Sunday, September 25, 2016

Nonverbal Communication Analysis No. 3704: Hillary Clinton, Likability and Presidential Debates - Body Language and Emotional Intelligence (VIDEO, PHOTOS)

Since Hillary Clinton came into the America's national consciousness, she has occupied five primary roles:

1. First Lady of the United States
2. U.S. Senator of New York
3. Presidential Candidate for 2008
4. U.S. Secretary of State
5. Presidential Candidate for 2016

Of these five positions, the one for which most Americans would say she was the most "Likable" (by far) is when she served as Secretary of State.

Although it occurs with many professions - physicians, attorneys, teachers/professors and politicians are particularly more likely to report, to varying degrees, that when they are practicing, teaching or legislating - they slip into another emotional state, with certain parts of their personalities becoming amplified - while other portions are minimized. This morphing is, in large measure, a variety of behavior similar to method acting.

Of course, some people accomplish this switch to a greater degree than others. And if they're honest, they'll also confess that they will feel and thus behave differently when they're in these respective modes (versus in their personal lives).

When Hillary Clinton was Secretary of State - she spoke differently, used different vocal tones and even walked differently. It was when she was "most comfortable in her own skin". Anyone who has followed her career would have noticed this contrast. Moreover the body language and facial expressions Secretary Clinton projected were also a good bit different from those used in her other professional roles. She was indeed more likable.

Intriguingly, months before she made her public announcement, a careful observer could tell immediately when Hillary made her own private commitment to run for president - for she "switched back" into her previous (non-Secretary of State), Senate-persona.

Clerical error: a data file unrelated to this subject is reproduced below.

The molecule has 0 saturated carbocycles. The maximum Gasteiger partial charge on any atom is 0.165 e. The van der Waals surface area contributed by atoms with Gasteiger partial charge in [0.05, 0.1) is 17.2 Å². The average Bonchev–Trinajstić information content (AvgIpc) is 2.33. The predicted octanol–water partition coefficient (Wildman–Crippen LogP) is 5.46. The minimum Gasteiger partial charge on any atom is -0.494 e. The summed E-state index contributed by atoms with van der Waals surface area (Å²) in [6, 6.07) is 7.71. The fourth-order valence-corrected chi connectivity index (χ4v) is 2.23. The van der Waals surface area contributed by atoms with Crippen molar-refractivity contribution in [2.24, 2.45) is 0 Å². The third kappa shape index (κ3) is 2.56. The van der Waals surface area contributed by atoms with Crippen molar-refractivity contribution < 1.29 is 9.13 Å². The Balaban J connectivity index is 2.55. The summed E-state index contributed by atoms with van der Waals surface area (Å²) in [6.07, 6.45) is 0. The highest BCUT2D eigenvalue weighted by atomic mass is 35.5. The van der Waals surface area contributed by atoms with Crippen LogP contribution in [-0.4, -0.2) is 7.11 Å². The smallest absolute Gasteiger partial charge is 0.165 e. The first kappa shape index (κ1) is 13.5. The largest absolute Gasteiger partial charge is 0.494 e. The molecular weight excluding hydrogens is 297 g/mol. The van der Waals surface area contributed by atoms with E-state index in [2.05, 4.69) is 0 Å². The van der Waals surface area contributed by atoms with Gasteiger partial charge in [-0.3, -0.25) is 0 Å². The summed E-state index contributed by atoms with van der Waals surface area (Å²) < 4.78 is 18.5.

So if I were working with Mrs. Clinton on her nonverbal skills for her presidential debate preparation vs. Donald Trump (or for the campaign in general), one crucial piece of advice I would give her is to recreate and step back into the emotional mindset she held when she was Secretary of State.

See also:

Nonverbal Communication Analysis No. 3703: Debate Advice for Hillary Clinton and Donald Trump

Nonverbal Communication Analysis No. 3701: Hillary Clinton, Between Two Ferns With Zach Galifianakis

Nonverbal Communication Analysis No. 3699: The Tulsa Police and the Shooting Death of Terence Crutcher

Nonverbal Communication Analysis No. 3689: Times Square Kiss on V-J Day

Nonverbal Communication Analysis No. 3672: Jessica Alba, Swass, Body Language and Emotional Intelligence 

Nonverbal Communication Analysis No. 3624: Terrorist Attack in Nice, France

Nonverbal Communication Analysis No. 3445: Harrison Ford Re-enacts 'I Love You' Scene from Star Wars

Nonverbal Communication Analysis No. 3407: GOP Debate, the National Anthem and Shades of Napoleon